Zamoa Productions - homemade goat cow tomme

Urban Cheesemaking

The Journey Continues

Human survival has a link to fermentation, the process by which yeasts and bacteria degrade organic compounds to by-products such as lactic acid and alcohol and transform perishable foods into preserved products. In the case of cheese, the final fermented product is safe, durable, and, due to a reduced volume, transportable, a feature upon which nomadic cultures depend. Historically, cheese was often reserved for use as a source of protein and fat during periods of low milk production due to lactation cycles of animals or changes in climatic conditions.

REF: The Good, the Bad, and the Ugly: Tales of Mould-Ripened Cheese Sister Noella Marxellino, OSB, and David R Benson Abbey of Regina Laudis, Bethlehem, CT 06751; Department of Molecular and Cell Biology, University of Connecticut, Storrs, CT 06269-3125


I’m unashamedly a lay cheese maker. Even after producing (and eating) some 50 various cheeses I would not profess to be a professional, nor do I desire that label. After all, it was artisan cheeses I wanted to make, each one unique in its own way but “of a style”, and all for our own consumption. Surely this would be the historic tradition of the farmhouse cheese-maker with their few sheep, goats or cows.

Cheese making and the necessary research into its ingredients and processes has enlightened me as to the veritable cornucopia of products that are derived from milk: All this ties in with my fascination with fermentation and its importance in our diet.

My non-commercial approach extends to not using (by preference) a hairnet or gloves, though I am fastidious in maintaining clean hands and equipment. And it may interest other amateur cheese-makers that I do not use a thermometer; instead I use my hands, eyes and nose to assess temperatures. My cheese press and “caves” are homemade and I use ice to create both the required coolness and humidity. Cheeses in their various stages of maturation are stored in our pantry, the wash house and our little shed (the coolest place). The refrigerator, while used by us for general storage, is utilised for storing my cultures, cream, butter, yoghurt, sourdough starter and, of course, the fresh milk.

Zamoa Productions - fresh homemade cheese

I source only the freshest unhomogenised full cream milk (raw cow’s milk is unobtainable here) and have developed my own mesophilic and thermophilic cultures for three cheese styles: goat and cow tomme, havarti and a hard cheese we tend to grate and use like parmesan. I regularly make ricotta utilising the cheese whey, and also fresh cheese, as my husband and I enjoy both these less flavoursome styles too. It would be interesting to work with camel’s milk, but as yet I haven’t had access to any. It is reputed to be a super-food:  camel4milk.wordpress.com.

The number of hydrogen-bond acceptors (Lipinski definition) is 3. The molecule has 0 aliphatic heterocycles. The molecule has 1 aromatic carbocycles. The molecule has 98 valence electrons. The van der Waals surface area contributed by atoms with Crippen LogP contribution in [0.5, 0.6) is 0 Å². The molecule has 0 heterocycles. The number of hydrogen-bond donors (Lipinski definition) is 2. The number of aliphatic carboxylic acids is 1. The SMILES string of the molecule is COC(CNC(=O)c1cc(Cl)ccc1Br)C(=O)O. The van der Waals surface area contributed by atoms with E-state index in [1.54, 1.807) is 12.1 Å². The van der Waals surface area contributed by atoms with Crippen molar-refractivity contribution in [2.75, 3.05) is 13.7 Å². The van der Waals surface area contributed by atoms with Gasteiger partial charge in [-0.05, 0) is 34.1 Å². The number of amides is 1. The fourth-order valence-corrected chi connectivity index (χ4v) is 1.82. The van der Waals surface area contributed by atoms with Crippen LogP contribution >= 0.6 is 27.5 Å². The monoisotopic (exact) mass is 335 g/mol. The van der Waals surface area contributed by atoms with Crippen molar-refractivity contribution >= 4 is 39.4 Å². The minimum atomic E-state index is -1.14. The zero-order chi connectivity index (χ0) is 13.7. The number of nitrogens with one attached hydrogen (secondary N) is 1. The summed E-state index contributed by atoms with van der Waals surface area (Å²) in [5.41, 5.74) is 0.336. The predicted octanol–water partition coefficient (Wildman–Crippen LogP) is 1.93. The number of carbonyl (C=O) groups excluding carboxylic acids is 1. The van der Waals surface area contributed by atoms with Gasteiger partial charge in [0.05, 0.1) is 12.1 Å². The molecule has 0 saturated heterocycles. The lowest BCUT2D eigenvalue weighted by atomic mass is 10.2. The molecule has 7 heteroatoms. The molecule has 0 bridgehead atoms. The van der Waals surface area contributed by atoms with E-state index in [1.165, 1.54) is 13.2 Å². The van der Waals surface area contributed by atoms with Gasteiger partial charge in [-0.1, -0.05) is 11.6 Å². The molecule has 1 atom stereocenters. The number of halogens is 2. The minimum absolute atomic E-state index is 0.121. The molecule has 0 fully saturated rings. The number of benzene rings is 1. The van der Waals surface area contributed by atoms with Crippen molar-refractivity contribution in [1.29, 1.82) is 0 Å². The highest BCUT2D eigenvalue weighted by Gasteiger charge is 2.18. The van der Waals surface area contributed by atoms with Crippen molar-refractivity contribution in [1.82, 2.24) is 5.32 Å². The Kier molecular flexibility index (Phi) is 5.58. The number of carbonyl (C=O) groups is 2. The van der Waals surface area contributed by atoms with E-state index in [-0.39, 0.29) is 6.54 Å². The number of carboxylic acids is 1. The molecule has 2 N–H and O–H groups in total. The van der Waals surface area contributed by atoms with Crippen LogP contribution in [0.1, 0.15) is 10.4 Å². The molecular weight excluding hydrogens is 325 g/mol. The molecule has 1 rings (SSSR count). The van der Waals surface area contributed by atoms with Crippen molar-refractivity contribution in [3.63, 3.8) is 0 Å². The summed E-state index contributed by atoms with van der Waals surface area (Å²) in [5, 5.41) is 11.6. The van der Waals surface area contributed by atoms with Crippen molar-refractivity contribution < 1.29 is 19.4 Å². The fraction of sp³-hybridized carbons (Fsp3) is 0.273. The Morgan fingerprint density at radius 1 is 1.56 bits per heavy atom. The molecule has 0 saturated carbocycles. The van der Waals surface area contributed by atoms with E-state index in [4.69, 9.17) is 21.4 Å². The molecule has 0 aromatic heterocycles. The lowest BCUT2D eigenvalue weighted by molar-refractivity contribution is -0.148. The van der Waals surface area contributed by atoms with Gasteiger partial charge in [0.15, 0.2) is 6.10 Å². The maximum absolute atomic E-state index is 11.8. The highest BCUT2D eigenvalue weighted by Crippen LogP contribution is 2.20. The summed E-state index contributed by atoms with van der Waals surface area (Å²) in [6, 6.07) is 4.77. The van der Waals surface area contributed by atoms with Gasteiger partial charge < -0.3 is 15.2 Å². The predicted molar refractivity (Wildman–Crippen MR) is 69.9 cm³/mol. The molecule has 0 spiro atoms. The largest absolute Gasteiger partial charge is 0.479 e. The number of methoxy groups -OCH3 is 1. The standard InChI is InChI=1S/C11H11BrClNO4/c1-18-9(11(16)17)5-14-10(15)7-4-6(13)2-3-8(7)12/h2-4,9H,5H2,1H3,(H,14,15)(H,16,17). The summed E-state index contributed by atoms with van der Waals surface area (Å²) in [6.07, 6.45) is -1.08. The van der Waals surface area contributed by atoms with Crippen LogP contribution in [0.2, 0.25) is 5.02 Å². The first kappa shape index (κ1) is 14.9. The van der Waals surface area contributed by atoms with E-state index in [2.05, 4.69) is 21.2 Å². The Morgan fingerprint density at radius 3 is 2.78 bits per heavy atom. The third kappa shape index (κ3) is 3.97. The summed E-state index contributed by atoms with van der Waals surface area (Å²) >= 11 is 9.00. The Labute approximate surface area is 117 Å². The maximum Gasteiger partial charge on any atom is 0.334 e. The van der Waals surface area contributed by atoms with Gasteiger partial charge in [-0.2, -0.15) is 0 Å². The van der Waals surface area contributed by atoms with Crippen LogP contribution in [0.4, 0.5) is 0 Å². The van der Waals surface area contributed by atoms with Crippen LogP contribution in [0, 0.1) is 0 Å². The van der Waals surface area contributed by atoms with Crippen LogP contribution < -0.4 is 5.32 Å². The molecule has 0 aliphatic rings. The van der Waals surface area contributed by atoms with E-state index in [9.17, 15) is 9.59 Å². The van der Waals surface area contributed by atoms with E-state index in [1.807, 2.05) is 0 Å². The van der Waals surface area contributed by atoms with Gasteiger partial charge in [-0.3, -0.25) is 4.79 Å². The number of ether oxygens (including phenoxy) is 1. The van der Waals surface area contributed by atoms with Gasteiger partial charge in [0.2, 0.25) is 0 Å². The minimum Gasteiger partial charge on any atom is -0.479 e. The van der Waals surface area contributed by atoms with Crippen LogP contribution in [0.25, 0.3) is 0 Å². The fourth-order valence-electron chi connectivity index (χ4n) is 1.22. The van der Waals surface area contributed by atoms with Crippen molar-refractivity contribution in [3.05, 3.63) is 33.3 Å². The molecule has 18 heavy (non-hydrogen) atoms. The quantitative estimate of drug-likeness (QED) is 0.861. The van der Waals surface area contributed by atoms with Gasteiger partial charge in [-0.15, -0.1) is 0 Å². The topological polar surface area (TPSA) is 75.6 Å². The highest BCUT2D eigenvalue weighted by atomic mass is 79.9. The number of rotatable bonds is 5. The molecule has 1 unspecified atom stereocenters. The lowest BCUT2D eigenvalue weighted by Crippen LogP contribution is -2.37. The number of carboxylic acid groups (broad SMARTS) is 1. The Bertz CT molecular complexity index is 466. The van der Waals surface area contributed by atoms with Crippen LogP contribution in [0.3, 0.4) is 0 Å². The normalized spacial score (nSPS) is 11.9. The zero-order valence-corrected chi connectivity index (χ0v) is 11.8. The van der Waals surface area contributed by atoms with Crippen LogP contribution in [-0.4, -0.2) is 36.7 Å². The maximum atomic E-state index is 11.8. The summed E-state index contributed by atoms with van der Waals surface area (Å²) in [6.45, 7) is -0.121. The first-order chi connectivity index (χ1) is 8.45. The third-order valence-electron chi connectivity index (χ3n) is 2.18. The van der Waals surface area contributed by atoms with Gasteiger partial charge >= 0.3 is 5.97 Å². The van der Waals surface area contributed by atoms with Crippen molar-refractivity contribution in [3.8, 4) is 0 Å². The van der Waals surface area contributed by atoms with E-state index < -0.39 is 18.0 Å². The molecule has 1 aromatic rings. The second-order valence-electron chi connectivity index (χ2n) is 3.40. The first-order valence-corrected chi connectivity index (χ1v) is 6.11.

Zamoa Producions - homemade havarti

Working with my own cultures gives perhaps what could be described as only an approximation of the intended style, but as we do know our cheeses, we know the developing moulds, textures, flavours and aromas are close to the originals.

Zamoa Productions - homemade tomme

Possibly from it not being a commercial operation with all the incumbent stress, I get great enjoyment from the cheeses’ processes and stages of growth: the eating of them, when I deem them mature, or ready, is a bonus. Consuming your own hand-made product, though considered a “retro” and unnecessary chore for most people in this consumerist society of ours, can be likened to the pleasure of picking your own home-grown vegetables from your garden – however small the patch and resulting harvest may be. Also, since my first curing of locally picked olives a few years ago, we have continued this tradition and have a continual, and delicious, supply. Bread (our own wholemeal sourdough), cheese, yogurt and olives – are now our staple foods.

Oh what a friend we have in Cheeses!

Home-made Cheese Press

Home-made Cheese

The Versatility of Milk

Cow’s milk, goat’s milk, sheep’s milk, buffalo milk, camel milk ….. all nutritious food and a wonderful ingredient for cheese-making.

Soft Cheese
A great stand-by while waiting for our hard cheeses to mature is queso fresco, made with unhomogenised cow’s milk.

Straight forward to make, we use leftover home-made yogurt. This is added to heated milk along with rennet diluted in water, then left for an hour to coagulate. When ready the coagulated milk becomes a firm curd mass and can be cut into small segments, thereby releasing some of the liquid whey within it. The curds are then poured into a muslin-lined colander to drain. Mixing a small amount of salt through the curds also helps to remove some of the moisture content.

Queso Fresco

Home-made Queso Fresco

Hard Cheese
Making farm-style hard cheese requires a bit of patience. Using a similar process to queso fresco, the curds are cooked a bit longer to release as much whey as possible, poured into a muslin cloth where the salt is mixed through it, then all lifted into a cheese mould and placed into a cheese press. After 12 hours it is flipped and then drained for a further 12 hours. After that, the drained curd is removed from the press and muslin cloth to be air-dried. Once dried, the cheese curd is prepared for ageing and then placed in a temperature controlled “cave” to mature. In our case, 3 months.

Homemade Cheese

Farm style cheese in homemade cheese cave

And to accompany our cheese – fresh, home-made sourdough wholemeal bread 🙂

Fresh home-made wholemeal sourdough